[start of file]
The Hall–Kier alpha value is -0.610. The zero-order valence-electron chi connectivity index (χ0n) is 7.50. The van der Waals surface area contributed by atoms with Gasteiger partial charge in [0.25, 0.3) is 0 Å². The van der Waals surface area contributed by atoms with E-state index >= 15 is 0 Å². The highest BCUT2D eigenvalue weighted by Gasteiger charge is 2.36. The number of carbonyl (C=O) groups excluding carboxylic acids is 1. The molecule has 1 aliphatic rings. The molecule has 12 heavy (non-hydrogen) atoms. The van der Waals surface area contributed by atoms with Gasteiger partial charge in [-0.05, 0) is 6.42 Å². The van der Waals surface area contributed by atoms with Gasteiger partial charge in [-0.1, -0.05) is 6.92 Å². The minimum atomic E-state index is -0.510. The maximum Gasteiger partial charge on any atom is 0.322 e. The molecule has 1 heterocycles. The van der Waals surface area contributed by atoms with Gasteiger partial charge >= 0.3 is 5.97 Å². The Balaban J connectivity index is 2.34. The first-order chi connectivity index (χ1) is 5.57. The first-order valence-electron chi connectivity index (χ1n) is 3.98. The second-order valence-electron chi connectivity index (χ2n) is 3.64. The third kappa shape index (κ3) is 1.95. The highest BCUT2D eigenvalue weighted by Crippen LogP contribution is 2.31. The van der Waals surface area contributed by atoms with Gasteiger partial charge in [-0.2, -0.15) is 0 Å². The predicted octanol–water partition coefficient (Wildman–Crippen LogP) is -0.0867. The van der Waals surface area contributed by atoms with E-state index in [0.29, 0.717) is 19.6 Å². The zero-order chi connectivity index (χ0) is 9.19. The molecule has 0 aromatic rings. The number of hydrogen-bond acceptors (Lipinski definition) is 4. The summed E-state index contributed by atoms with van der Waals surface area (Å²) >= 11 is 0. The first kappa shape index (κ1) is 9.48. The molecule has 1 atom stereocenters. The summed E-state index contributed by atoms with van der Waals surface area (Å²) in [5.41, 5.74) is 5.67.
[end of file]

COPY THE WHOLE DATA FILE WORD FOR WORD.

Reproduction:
The Hall–Kier alpha value is -0.610. The zero-order valence-electron chi connectivity index (χ0n) is 7.50. The van der Waals surface area contributed by atoms with Gasteiger partial charge in [0.25, 0.3) is 0 Å². The van der Waals surface area contributed by atoms with E-state index >= 15 is 0 Å². The highest BCUT2D eigenvalue weighted by Gasteiger charge is 2.36. The number of carbonyl (C=O) groups excluding carboxylic acids is 1. The molecule has 1 aliphatic rings. The molecule has 12 heavy (non-hydrogen) atoms. The van der Waals surface area contributed by atoms with Gasteiger partial charge in [-0.05, 0) is 6.42 Å². The van der Waals surface area contributed by atoms with Gasteiger partial charge in [-0.1, -0.05) is 6.92 Å². The minimum atomic E-state index is -0.510. The maximum Gasteiger partial charge on any atom is 0.322 e. The molecule has 1 heterocycles. The van der Waals surface area contributed by atoms with Gasteiger partial charge >= 0.3 is 5.97 Å². The Balaban J connectivity index is 2.34. The first-order chi connectivity index (χ1) is 5.57. The first-order valence-electron chi connectivity index (χ1n) is 3.98. The second-order valence-electron chi connectivity index (χ2n) is 3.64. The third kappa shape index (κ3) is 1.95. The highest BCUT2D eigenvalue weighted by Crippen LogP contribution is 2.31. The van der Waals surface area contributed by atoms with Gasteiger partial charge in [-0.2, -0.15) is 0 Å². The predicted octanol–water partition coefficient (Wildman–Crippen LogP) is -0.0867. The van der Waals surface area contributed by atoms with E-state index in [0.29, 0.717) is 19.6 Å². The zero-order chi connectivity index (χ0) is 9.19. The molecule has 0 aromatic rings. The number of hydrogen-bond acceptors (Lipinski definition) is 4. The summed E-state index contributed by atoms with van der Waals surface area (Å²) >= 11 is 0. The first kappa shape index (κ1) is 9.48. The molecule has 1 atom stereocenters. The summed E-state index contributed by atoms with van der Waals surface area (Å²) in [5.41, 5.74) is 5.67.